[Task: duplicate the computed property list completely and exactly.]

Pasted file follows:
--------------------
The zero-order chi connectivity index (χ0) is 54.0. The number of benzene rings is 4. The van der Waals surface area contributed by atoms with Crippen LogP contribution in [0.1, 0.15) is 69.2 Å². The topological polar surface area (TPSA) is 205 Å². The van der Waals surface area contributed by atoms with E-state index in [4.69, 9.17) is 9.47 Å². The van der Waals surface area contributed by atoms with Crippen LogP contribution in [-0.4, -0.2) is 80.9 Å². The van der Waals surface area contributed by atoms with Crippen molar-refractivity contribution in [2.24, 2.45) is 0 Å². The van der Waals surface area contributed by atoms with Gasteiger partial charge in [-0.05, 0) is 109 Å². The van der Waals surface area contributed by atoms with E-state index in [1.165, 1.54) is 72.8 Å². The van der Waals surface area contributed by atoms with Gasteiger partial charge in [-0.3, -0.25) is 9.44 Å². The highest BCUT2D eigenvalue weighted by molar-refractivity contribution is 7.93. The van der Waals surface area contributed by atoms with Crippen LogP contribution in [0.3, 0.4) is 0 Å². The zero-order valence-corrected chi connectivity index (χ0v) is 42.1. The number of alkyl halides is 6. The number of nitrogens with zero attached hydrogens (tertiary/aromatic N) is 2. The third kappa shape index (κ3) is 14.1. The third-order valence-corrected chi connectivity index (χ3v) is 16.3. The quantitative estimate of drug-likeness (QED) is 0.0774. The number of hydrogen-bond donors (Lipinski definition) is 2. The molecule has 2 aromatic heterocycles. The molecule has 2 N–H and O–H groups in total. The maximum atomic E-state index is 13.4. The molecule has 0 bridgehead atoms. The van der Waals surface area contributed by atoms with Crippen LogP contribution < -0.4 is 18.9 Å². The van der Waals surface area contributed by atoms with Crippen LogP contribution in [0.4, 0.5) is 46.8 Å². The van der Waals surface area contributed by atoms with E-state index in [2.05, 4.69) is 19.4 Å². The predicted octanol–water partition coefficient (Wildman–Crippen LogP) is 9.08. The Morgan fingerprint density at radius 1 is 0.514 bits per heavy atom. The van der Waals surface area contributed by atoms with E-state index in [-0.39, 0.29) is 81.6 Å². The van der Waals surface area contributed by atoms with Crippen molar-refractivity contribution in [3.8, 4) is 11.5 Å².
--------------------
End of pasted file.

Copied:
The zero-order chi connectivity index (χ0) is 54.0. The number of benzene rings is 4. The van der Waals surface area contributed by atoms with Crippen LogP contribution in [0.1, 0.15) is 69.2 Å². The topological polar surface area (TPSA) is 205 Å². The van der Waals surface area contributed by atoms with E-state index in [4.69, 9.17) is 9.47 Å². The van der Waals surface area contributed by atoms with Crippen LogP contribution in [-0.4, -0.2) is 80.9 Å². The van der Waals surface area contributed by atoms with Crippen molar-refractivity contribution in [2.24, 2.45) is 0 Å². The van der Waals surface area contributed by atoms with Gasteiger partial charge in [-0.05, 0) is 109 Å². The van der Waals surface area contributed by atoms with E-state index in [1.165, 1.54) is 72.8 Å². The van der Waals surface area contributed by atoms with Gasteiger partial charge in [-0.3, -0.25) is 9.44 Å². The highest BCUT2D eigenvalue weighted by molar-refractivity contribution is 7.93. The van der Waals surface area contributed by atoms with Crippen LogP contribution in [0.3, 0.4) is 0 Å². The zero-order valence-corrected chi connectivity index (χ0v) is 42.1. The number of alkyl halides is 6. The number of nitrogens with zero attached hydrogens (tertiary/aromatic N) is 2. The third kappa shape index (κ3) is 14.1. The third-order valence-corrected chi connectivity index (χ3v) is 16.3. The quantitative estimate of drug-likeness (QED) is 0.0774. The number of hydrogen-bond donors (Lipinski definition) is 2. The molecule has 2 aromatic heterocycles. The molecule has 2 N–H and O–H groups in total. The maximum atomic E-state index is 13.4. The molecule has 0 bridgehead atoms. The van der Waals surface area contributed by atoms with Crippen LogP contribution < -0.4 is 18.9 Å². The van der Waals surface area contributed by atoms with Crippen LogP contribution in [0.4, 0.5) is 46.8 Å². The van der Waals surface area contributed by atoms with E-state index in [2.05, 4.69) is 19.4 Å². The predicted octanol–water partition coefficient (Wildman–Crippen LogP) is 9.08. The Morgan fingerprint density at radius 1 is 0.514 bits per heavy atom. The van der Waals surface area contributed by atoms with E-state index in [-0.39, 0.29) is 81.6 Å². The van der Waals surface area contributed by atoms with Crippen molar-refractivity contribution in [3.8, 4) is 11.5 Å².